CHAPTER IX. THE MANCHU CONQUEST OF CHINA
The capture of Leaouyang signified the surrender of the remaining places in Leaoutung, which became a Manchu possession, and Noorhachu, to celebrate his triumph, and also to facilitate his plans for the further humiliation of the Chinese, transferred his capital from Moukden to Leaouyang. Misfortunes never come singly. In Szchuen a local chief had raised a force of 30,000 men for service on the frontier in the wars with the Manchus, and the viceroy of the province not only declined to utilize their services, but dismissed them without reward or even recognition of their loyalty. These slighted and disbanded braves easily changed themselves into brigands, and as the government would not have them as supporters, they determined to make it feel their enmity, Chetsong Ming, the chief who had raised them, placed himself at their head, and attracted a large number of the inhabitants to his standard. The local garrisons were crushed, the viceroy killed, and general disorder prevailed among the people of what was the most fertile and prosperous province of the empire. Chetsong attempted to set up an administration, but he does not seem to have possessed the capacity or the knowledge to establish a regular government. While he headed the rebellious movement, a woman named Tsinleang, the hereditary chieftainess of a small district, placed herself at the head of the loyalists in the state, and, leading them herself, succeeded in recovering the principal cities and in driving Chetsong out of the province. She has been not inappropriately called by one of the missionary historians the Chinese Penthesilea. The success she met with in pacifying Szchuen after a two years' struggle was not attained in other directions without a greater effort and at a still heavier cost. In Kweichow and Yunnan a rebel named Ganpangyen raised an insurrection on a large scale, and if his power had not been broken by the long siege of a strong fortress, obstinately defended by a valiant governor, there is no telling to what success he might not have attained. But his followers were disheartened by the delay in carrying this place, and they abandoned him as soon as they found that he could not command success. In Shantung another rising occurred; but after two years' disturbance the rebel leader was captured and executed. These internal disorders, produced by the corruption and inertness of the officials as much as by a prevalent sense of the embarrassment of the Mings, distracted the attention of the central government from Manchuria, and weakened its preparations against Noorhachu.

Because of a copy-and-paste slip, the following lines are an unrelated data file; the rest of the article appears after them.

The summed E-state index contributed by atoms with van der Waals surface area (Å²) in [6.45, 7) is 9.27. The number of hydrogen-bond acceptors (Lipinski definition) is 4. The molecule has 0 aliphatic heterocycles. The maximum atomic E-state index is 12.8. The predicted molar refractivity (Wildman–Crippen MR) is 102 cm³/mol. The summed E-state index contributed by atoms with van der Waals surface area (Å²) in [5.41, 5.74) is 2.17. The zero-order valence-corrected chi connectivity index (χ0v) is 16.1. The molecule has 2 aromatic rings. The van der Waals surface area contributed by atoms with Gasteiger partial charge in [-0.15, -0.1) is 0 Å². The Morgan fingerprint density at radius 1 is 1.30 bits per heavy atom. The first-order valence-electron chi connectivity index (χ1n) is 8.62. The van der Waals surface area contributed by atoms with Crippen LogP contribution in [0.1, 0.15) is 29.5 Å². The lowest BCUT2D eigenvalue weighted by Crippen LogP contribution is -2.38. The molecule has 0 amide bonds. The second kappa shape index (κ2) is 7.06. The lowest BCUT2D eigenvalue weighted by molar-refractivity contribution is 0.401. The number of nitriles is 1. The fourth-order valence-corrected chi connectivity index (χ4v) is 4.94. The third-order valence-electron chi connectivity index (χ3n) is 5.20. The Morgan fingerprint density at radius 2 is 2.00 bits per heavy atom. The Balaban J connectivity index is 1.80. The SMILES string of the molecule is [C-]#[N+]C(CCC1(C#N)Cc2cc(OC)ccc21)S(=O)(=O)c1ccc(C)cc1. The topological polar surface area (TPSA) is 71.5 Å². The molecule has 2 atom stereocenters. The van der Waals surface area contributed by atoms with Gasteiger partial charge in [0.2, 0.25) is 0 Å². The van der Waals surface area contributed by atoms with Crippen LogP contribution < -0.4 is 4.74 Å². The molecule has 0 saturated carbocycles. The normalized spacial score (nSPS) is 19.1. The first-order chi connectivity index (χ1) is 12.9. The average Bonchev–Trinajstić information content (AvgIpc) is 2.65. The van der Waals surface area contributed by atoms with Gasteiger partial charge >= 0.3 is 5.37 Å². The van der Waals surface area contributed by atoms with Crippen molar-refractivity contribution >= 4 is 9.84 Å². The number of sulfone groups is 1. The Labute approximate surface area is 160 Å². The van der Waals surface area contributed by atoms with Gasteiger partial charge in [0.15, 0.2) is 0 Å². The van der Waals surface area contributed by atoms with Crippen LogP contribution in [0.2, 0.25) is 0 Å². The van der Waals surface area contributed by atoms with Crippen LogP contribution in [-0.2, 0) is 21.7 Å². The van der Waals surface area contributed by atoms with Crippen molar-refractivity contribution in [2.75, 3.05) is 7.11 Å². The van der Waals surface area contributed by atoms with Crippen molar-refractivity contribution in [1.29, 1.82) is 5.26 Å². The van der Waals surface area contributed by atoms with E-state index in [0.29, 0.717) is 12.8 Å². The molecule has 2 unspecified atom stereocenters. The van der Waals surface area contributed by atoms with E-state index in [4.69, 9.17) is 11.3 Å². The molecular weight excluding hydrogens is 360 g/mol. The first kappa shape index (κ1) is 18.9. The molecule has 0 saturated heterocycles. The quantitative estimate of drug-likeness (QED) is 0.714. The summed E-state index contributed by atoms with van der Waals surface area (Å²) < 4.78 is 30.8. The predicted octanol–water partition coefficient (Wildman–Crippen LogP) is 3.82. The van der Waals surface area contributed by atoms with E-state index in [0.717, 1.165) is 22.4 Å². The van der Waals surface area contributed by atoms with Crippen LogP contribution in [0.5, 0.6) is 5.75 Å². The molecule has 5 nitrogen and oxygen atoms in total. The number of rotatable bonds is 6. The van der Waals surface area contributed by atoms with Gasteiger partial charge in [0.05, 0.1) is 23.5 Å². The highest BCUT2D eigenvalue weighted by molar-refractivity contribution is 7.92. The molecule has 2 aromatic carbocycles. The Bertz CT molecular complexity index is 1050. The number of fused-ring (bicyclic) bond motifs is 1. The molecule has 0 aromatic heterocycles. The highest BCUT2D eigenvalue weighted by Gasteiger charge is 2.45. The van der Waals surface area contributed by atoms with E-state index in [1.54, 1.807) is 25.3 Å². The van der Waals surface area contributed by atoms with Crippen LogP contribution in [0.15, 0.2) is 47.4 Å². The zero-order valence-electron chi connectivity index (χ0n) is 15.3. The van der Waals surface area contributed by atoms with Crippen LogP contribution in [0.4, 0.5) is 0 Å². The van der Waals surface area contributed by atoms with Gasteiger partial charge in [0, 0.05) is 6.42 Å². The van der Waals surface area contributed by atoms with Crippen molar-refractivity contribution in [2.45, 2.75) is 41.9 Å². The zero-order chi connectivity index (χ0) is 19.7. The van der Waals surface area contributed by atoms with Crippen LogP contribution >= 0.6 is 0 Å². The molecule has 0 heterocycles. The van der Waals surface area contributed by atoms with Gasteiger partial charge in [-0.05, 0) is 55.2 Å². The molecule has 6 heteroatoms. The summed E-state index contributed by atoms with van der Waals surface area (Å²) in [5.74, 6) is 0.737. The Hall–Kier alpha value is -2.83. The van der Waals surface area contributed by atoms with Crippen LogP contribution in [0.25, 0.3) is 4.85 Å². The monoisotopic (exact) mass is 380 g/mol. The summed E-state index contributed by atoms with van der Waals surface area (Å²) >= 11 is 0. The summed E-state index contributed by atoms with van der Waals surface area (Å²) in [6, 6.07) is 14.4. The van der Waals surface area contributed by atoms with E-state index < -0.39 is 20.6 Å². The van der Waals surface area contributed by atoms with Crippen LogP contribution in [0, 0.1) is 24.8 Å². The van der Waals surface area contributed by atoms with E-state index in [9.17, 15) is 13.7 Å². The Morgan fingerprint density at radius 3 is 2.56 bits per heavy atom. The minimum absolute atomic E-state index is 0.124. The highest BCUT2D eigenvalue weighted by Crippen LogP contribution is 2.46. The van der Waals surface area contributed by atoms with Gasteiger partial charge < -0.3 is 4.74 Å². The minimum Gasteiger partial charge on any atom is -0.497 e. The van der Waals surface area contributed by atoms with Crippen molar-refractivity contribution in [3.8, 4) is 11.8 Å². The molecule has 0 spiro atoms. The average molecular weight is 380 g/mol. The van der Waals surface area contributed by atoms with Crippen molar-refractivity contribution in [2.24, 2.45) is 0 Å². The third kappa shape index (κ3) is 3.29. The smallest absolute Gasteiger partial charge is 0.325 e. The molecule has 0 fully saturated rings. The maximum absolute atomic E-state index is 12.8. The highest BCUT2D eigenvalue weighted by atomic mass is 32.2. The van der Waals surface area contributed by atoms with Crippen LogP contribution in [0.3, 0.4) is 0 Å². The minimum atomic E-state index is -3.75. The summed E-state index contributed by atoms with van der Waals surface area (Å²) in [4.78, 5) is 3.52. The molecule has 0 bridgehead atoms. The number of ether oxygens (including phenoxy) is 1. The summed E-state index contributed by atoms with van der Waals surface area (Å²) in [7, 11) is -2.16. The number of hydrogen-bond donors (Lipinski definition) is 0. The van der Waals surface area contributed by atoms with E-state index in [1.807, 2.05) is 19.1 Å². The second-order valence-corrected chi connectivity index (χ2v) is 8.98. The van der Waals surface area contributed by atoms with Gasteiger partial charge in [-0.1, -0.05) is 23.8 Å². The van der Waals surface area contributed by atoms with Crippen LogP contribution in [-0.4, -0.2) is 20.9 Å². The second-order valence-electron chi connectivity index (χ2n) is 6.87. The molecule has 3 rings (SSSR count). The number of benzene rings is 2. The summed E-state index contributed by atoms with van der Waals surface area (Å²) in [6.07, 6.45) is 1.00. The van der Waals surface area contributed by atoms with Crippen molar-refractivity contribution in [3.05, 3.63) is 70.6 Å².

For a time Noorhachu showed no disposition to cross the River Leaou, and confined his attention to consolidating his position in his new conquest. But it was clear that this lull would not long continue, and the Chinese emperor, Tienki, endeavored to meet the coming storm by once more intrusting the defense of the frontier to Tingbi. That general devised a simple and what might have proved an efficacious line of defense, but his colleague, with more powerful influence at court, would have none of it, and insisted on his own plan being adopted. Noorhachu divined that the councils of the Chinese were divided, and that Tingbi was hampered. He promptly took advantage of the divergence of opinion, and, crossing the frontier, drove the Chinese behind the Great Wall. Even that barrier would not have arrested his progress but for the stubborn resistance offered by the fortress of Ningyuen - a town about seventy miles northeast of Shanhaikwan, once of great importance, but now, for many years past, in ruins. When he reached that place he found that Tingbi had fallen into disgrace and been executed, not for devising his own plan of campaign, but for animadverting on that of his colleague in satirical terms. The Chinese had made every preparation for the resolute defense of Ningyuen, and when Noorhachu sat down before it, its resolute defender, Chungwan, defied him to do his worst, although all the Chinese troops had been compelled to retreat, and there was no hope of re-enforcement or rescue. At first Noorhachu did not conduct the siege of Ningyuen in person. It promised to be an affair of no great importance, and he intrusted it to his lieutenants, but he soon perceived that Chungwan was a resolute soldier, and that the possession of Ningyuen was essential to the realization of his future plans. Therefore, he collected all his forces and sat down before Ningyuen with the full determination to capture it at all costs. But the garrison was resolute, its commander capable, and on the walls were arranged the cannon of European construction. Noorhachu led two assaults in person, both of which were repulsed, and it is said that this result was mainly due to the volleys of the European artillery. At last, Noorhachu was compelled to withdraw his troops, and although he obtained some successes in other parts of the country, he was so chagrined at this repulse that he fell ill and died some months later at Moukden, in September, 1626.